Curfew in Kashmir Imposed by India

A curfew in Kashmir has been imposed by Indian forces ahead of the Black Day marking the revocation of article 370 which stripped away Kashmir’s autonomy. Article 370 of the Indian constitution which gave special status and autonomy to the region of Jammu and Kashmir was revoked last year by the Indian government. Since then, the region has been fraught with violence, protests, and military strongholds, with forces from India, Pakistan, and China vying for control.

Chinese and Indian forces had a clash along the border in the Ladakh region earlier this year in May. 5th August, which marked the day the article was repealed saw military intervention, wide-spread arrests and a communications blackout. Among those arrested were also those who supported Indian rule.

Now an year later, on the anniversary of that unfortunate day, Indian forces have enforced a curfew in Kashmir to curtail riots and protests. Local sources say that a “Black Day” will be observed marking the anniversary. Shahid Iqbal Chaudhry, a civil administrator, told DailyTimes that “A series of inputs have been received suggesting that separatist and Pakistan-sponsored groups are planning to observe August 5 as Black Day and violent action or protests are not ruled out.”

Curfew in KashmirCurfew in Kashmir imposed by Indian forces

With new laws affecting the once autonomous region, many people feel that their rights are being infringed upon. People outside have been given the right to own land in Kashmir, which makes locals fear that India is trying to influence the local demographic for its gain. Human Rights Watch representative, Meenakshi Ganguly noted in a statement that “Indian government’s claims that it was determined to improve Kashmiri lives ring hollow one year after the revocation of Jammu and Kashmir’s constitutional status. The authorities instead have maintained stifling restraints on Kashmiris in violation of their basic rights.”

Another local by the name of Imriyaz Ali, who lives in the old town of Srinagar, told TheNews that “Police in vehicles moved through our locality and from loudspeakers ordered us to stay indoors for two days — as if we were not already caged.” A villager from Nazneenpora village also said on call, “I saw mobile phones of two of my neighbors taken away by soldiers when they got out to buy bread from a local baker early in the morning.”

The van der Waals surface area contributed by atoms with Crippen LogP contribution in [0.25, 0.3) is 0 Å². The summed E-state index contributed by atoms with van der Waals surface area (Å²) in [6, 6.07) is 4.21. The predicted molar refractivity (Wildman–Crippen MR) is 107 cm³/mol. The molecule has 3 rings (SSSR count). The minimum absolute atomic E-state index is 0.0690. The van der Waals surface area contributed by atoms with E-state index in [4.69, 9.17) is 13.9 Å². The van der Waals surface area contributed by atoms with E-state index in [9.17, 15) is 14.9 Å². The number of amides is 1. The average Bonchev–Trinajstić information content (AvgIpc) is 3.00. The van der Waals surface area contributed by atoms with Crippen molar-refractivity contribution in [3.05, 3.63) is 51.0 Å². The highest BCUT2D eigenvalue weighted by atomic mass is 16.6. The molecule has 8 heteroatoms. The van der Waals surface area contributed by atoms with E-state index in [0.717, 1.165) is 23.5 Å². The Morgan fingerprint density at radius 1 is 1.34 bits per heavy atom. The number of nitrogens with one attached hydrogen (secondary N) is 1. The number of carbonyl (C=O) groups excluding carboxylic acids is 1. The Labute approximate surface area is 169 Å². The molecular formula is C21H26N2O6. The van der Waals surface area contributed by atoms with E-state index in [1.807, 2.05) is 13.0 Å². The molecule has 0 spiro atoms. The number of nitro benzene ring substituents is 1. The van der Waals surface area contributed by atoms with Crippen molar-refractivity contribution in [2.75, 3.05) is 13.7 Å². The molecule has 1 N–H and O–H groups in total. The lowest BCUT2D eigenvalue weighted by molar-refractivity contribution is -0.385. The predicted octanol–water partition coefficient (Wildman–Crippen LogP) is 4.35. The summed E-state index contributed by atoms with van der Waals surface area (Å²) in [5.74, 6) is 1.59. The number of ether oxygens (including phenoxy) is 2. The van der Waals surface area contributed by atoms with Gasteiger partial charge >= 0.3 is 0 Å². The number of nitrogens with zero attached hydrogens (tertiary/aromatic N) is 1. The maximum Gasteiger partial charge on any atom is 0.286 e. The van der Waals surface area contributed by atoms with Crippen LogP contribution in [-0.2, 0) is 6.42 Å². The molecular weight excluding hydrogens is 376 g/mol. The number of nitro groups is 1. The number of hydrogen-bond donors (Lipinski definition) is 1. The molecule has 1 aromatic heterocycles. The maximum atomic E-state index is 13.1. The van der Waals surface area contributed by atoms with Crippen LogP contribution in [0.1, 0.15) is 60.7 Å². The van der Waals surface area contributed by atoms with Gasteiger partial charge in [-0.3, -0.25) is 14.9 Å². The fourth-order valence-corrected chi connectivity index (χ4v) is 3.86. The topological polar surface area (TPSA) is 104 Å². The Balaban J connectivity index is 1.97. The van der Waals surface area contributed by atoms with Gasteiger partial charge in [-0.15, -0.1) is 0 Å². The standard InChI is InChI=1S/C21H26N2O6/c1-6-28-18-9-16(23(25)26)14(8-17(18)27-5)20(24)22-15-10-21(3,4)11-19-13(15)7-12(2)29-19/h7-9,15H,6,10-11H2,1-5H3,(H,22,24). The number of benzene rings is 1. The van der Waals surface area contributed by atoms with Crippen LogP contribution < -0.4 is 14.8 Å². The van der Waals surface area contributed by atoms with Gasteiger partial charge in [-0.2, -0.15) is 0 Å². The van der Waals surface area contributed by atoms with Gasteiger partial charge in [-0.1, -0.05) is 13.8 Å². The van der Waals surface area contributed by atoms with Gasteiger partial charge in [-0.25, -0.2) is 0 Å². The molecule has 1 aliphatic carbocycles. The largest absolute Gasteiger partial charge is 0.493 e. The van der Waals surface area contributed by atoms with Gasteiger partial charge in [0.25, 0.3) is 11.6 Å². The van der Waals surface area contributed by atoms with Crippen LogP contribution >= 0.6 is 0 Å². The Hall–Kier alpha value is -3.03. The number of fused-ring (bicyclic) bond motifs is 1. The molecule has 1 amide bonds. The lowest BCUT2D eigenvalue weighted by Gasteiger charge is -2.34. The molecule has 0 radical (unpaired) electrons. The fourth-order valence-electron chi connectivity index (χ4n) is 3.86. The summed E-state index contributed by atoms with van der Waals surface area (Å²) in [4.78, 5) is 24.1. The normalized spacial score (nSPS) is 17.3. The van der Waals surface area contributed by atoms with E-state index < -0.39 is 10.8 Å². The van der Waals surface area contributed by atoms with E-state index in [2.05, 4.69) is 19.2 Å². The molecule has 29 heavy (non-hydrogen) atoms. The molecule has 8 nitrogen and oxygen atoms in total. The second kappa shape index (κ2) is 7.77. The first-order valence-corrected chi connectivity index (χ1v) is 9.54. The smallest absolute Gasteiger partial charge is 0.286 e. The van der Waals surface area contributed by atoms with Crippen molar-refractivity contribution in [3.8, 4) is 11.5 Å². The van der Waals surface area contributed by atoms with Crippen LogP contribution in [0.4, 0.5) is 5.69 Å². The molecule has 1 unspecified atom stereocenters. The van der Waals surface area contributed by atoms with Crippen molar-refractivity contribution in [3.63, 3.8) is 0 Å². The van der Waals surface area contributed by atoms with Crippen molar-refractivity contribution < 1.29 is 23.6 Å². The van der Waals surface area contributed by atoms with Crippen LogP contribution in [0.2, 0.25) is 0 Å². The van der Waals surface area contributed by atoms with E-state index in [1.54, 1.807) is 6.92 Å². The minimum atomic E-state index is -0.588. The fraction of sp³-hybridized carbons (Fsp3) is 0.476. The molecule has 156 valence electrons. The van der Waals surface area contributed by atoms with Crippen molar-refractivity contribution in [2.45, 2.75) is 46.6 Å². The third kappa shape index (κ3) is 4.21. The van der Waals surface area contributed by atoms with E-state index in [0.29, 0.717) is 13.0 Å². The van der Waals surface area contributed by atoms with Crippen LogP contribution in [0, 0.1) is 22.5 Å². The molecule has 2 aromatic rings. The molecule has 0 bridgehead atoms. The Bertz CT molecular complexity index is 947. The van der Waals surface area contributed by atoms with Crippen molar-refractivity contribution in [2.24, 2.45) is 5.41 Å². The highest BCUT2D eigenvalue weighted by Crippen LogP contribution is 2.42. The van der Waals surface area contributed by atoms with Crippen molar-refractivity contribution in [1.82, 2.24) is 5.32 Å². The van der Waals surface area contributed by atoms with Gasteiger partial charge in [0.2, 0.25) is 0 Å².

Monday and Tuesday saw the curfew being enforced with police vehicles patrolling Srinagar since Monday night. The region saw new barricades being erected Monday morning and new forces in the thousands spreading through the city and surrounding villages on Tuesday. The patrolling officers used megaphones to order residents to stay indoors. A “full curfew” entails that only people with an official pass, usually reserved for essential services such as police and ambulances, can move freely. The curfew in Kashmir in conjunction with the COVID-19 lock-down measures being imposed is adversely affecting the everyday public lives of residents with economic progress in the region being impeded.

TheNews reported that Prime Minister Imran Khan is expected to visit Muzaffarabad to mark Youm-e-Istehsaal today, on Wednesday. Anti-India protests are planned throughout Azad Jammu and Kashmir while all major cities in Pakistan will hold solidarity marches, along with a one-minute silence. “Kashmiris have rejected the Indian annexation of August 5, no one has accepted this decision and the struggle for the right to self-determination will continue,” Pakistani Foreign Minister Shah Mehmood Qureshi said on Monday.

In related news, Pakistani nationalist sentiments are being kindled and Kashmiri rights are being advocated by the ISPR Official youtube channel. A music video for the new song titled Ja Chor Day Meri Waadi was uploaded on Saturday. Since then four new videos have been uploaded including a short clip of Chief of Army Staff, General Qamar Javed Bajwa, and a strange poem in English with a surreal take on black lives matter being conflated with white lives matter, all lives matter, and eventually Kashmiri lives matter. More recently an Urdu poem has been uploaded calling out India with images depicting the protests, persecution, and military intervention in the region.

About Sarmad Tariq

A self-professed "jack of all trades, master of none" with degrees in Computer Science and English Literature and a love for writing poetry that he seldom shares on social media.

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